Sexual Perversity in Chicago weds the blackout-sketch formula popular in the 1960s at Second City (where the teenage Mamet worked as a busboy) to the blunt didacticism of Brecht's raw early works, documenting telling moments in the nine summer weeks during which Danny and Deb meet, mate, move in together, and finally separate. The sequences between them (most of which take place in bed) are juxtaposed with monologues and with depictions of Dan hanging out with Bernie and Deb with Joan. The action jumps around to various locales--offices, apartments, bars, a porn theater--and the script is peppered with references to north-side landmarks, such as R.J. Grunt's and the old Commonwealth coffee shop (now the White Hen Pantry at Diversey and Pine Grove). Though the vignettes can stand alone as darkly comic "bits," they also accumulate into a narrative almost as if by accident--what makes the play so challenging to perform is the deceptive casualness and randomness of Mamet's decisions about what to show. In fact there's a chilling logic to how he's ordered the scenes, but emphasizing how Sexual Perversity operates as a play can be as counterproductive as presenting the work as a sort of comedy revue.

The Found Theater's production inhabits an effective middle ground, allowing the story to emerge without belaboring it. Best of all, the cast conveys not only the play's raunchy, outrageous humor but the aching loneliness beneath it. The actors give consistently honest performances: shaggy-haired, sideburned Jim York as earnest, slightly dim Danny; pert, blond Gina Ciaccio as a strong-willed, sexually eager Deb; dark, statuesque Ann Koons as an externally controlled, internally chaotic Joan; and director Halstead as a sardonic, ever-so-slightly soggy Bernie. Together they create a credible reality crucial to making the play work in a smoky, blue-lit barroom. (Actually, the nightclub setting enhances the didactic cabaret-theater aesthetic Mamet drew from Brecht and Second City.)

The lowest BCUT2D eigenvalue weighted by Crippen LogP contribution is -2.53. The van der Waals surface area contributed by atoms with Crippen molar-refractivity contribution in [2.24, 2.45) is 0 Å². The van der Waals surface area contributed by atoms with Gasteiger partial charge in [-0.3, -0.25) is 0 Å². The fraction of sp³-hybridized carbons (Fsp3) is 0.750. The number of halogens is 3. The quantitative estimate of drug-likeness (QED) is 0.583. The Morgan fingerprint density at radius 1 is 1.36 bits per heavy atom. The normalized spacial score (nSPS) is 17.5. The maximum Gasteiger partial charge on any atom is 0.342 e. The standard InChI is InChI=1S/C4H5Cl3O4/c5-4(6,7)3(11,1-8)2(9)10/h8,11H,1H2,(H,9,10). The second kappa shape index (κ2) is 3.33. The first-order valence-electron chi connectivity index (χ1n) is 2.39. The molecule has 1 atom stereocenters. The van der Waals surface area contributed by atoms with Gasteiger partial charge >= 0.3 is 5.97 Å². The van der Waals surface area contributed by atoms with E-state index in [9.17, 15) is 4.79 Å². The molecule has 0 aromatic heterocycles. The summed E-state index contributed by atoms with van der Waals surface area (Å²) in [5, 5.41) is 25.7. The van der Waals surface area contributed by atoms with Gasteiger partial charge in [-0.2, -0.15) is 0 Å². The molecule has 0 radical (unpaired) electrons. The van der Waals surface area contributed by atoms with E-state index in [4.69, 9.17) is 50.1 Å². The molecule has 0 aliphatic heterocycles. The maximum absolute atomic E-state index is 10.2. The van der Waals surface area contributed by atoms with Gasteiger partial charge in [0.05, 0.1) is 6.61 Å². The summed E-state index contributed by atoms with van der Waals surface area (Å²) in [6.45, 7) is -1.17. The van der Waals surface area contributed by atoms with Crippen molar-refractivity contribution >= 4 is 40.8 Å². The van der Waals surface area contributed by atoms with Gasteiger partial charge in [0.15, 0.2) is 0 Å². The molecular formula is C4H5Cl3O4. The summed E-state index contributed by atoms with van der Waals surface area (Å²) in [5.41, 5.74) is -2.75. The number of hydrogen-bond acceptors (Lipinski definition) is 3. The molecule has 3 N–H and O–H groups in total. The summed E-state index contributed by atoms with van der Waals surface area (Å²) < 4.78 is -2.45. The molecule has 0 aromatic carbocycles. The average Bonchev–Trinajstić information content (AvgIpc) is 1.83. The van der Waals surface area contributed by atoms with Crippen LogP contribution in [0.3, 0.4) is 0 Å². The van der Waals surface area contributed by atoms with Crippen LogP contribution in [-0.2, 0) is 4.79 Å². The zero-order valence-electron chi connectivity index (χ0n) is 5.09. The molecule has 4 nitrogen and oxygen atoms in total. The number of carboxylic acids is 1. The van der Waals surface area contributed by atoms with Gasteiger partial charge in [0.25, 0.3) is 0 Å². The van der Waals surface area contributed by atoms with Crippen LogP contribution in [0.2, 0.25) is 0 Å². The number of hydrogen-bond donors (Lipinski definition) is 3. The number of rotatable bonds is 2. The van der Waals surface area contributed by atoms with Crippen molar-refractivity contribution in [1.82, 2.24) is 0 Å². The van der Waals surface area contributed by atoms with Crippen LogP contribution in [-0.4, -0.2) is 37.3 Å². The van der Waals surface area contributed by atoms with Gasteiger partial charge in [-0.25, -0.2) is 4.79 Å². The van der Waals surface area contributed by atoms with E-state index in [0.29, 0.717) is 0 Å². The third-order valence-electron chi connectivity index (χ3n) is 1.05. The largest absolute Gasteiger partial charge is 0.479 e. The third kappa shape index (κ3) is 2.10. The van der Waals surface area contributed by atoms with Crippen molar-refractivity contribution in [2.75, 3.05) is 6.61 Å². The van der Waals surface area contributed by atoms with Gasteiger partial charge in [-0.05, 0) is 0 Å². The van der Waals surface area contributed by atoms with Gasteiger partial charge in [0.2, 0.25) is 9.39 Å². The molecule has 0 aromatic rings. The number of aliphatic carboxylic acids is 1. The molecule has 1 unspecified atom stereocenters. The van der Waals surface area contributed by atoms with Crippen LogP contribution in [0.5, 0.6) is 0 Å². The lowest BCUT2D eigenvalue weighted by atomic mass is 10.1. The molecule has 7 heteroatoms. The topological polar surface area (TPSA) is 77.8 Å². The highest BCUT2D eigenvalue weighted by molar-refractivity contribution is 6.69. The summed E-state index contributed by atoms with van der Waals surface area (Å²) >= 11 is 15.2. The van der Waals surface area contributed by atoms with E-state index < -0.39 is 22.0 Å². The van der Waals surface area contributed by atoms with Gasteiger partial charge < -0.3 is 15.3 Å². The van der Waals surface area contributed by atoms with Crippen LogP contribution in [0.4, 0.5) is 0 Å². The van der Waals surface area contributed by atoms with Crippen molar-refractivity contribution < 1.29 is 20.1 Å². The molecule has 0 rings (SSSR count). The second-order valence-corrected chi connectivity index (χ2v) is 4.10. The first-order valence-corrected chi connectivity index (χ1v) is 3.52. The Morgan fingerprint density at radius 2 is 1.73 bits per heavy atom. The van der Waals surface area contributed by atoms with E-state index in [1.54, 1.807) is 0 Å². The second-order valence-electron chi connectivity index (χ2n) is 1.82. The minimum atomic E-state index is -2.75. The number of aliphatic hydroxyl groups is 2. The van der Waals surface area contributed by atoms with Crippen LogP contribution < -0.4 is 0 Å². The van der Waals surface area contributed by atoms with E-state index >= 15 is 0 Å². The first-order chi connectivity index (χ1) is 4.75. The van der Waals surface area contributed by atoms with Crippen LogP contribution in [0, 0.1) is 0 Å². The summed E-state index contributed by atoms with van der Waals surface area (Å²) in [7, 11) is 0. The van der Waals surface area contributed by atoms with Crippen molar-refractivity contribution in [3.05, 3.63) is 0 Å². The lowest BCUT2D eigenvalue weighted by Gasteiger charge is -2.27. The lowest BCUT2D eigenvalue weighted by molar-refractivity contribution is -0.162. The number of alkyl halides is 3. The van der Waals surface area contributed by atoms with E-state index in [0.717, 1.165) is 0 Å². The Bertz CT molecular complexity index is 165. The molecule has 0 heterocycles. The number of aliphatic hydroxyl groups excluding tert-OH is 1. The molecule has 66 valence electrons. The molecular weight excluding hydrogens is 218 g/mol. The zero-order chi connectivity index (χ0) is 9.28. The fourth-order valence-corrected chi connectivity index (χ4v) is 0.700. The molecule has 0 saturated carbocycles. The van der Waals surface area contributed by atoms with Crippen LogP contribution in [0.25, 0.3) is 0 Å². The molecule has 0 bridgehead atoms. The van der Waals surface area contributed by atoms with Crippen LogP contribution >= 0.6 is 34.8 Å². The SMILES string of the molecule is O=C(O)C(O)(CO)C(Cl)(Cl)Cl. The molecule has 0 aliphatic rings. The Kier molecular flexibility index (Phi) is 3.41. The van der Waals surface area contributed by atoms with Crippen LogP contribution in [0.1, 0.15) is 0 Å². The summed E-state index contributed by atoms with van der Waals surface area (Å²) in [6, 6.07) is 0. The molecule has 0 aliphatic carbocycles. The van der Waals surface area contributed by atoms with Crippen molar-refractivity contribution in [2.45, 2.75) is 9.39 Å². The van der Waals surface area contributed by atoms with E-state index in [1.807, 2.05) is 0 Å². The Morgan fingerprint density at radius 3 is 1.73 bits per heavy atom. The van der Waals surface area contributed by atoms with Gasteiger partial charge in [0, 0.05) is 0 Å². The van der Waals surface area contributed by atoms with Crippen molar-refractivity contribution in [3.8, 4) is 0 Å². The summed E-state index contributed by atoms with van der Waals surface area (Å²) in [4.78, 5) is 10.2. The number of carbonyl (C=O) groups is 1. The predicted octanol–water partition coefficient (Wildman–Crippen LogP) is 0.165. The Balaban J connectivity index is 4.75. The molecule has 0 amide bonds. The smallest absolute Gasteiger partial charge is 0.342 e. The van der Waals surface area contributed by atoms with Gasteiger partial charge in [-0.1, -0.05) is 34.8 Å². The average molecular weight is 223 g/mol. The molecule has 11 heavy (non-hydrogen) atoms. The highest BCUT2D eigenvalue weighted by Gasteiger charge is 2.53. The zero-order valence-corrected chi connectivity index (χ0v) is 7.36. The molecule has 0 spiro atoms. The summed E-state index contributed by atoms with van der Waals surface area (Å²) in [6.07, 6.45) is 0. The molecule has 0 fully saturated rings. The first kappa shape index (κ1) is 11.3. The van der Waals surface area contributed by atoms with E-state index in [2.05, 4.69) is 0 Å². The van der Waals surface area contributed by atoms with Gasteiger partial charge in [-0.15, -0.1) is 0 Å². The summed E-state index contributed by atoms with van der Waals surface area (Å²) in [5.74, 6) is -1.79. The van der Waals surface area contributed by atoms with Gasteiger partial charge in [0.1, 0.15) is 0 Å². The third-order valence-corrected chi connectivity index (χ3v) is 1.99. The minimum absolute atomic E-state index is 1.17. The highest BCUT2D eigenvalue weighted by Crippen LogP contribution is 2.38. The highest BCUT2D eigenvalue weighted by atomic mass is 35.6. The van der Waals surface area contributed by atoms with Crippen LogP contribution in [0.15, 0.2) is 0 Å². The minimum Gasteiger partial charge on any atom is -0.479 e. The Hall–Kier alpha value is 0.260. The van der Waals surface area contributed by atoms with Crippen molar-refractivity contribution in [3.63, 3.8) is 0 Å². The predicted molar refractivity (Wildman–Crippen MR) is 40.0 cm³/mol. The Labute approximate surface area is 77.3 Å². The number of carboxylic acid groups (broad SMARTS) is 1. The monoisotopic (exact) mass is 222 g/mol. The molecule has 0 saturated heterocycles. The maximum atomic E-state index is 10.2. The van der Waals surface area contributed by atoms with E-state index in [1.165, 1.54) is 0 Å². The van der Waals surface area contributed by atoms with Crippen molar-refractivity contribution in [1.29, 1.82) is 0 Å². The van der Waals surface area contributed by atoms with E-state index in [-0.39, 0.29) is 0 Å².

The show isn't without problems. Some may have been opening-night gaffes: a flubbed line here, a missing prop there. Others may be eliminated over the course of the run: occasionally sluggish lighting cues undermine the production's pace, for example. More important, the company needs to pay attention to the crisp rhythms of Mamet's raunchy, rat-a-tat repartee. Halstead's choice to have Bernie speak with a slight but persistent slur is a credible way to suggest the character's alcoholism, but it slows the comic momentum of his sexual tall tales (including an outlandish account of a date with a woman who fantasizes about being a bomber pilot--and literally fuels her fantasy with gasoline and a Zippo lighter). And though the well-staged bedroom scenes between Danny and Deb convey an engaging, understated intimacy, Ciaccio needs to deliver some payoff lines a little more clearly.

Nevertheless, this production is both an auspicious debut for a talented, intelligent new company and a forceful affirmation of the enduring power of a landmark Chicago play. Despite the company's name I think its members know that good theater is carefully crafted, not "found." They also know that the key to off-Loop theater's continued vitality--a crucial alternative to downtown Chicago's transformation into a massive theme park overrun with high-priced, heavily hyped commercial entertainment--is preserving and nurturing a sense of casual discovery and risk taking, among both artists and audiences. Witness the appreciative folks who wandered in off Milwaukee Avenue last weekend to get a beer and stayed to see a play that speaks with gritty yet humorous honesty about the reality of their lives.

Art accompanying story in printed newspaper (not available in this archive): photo/Joseph Clair.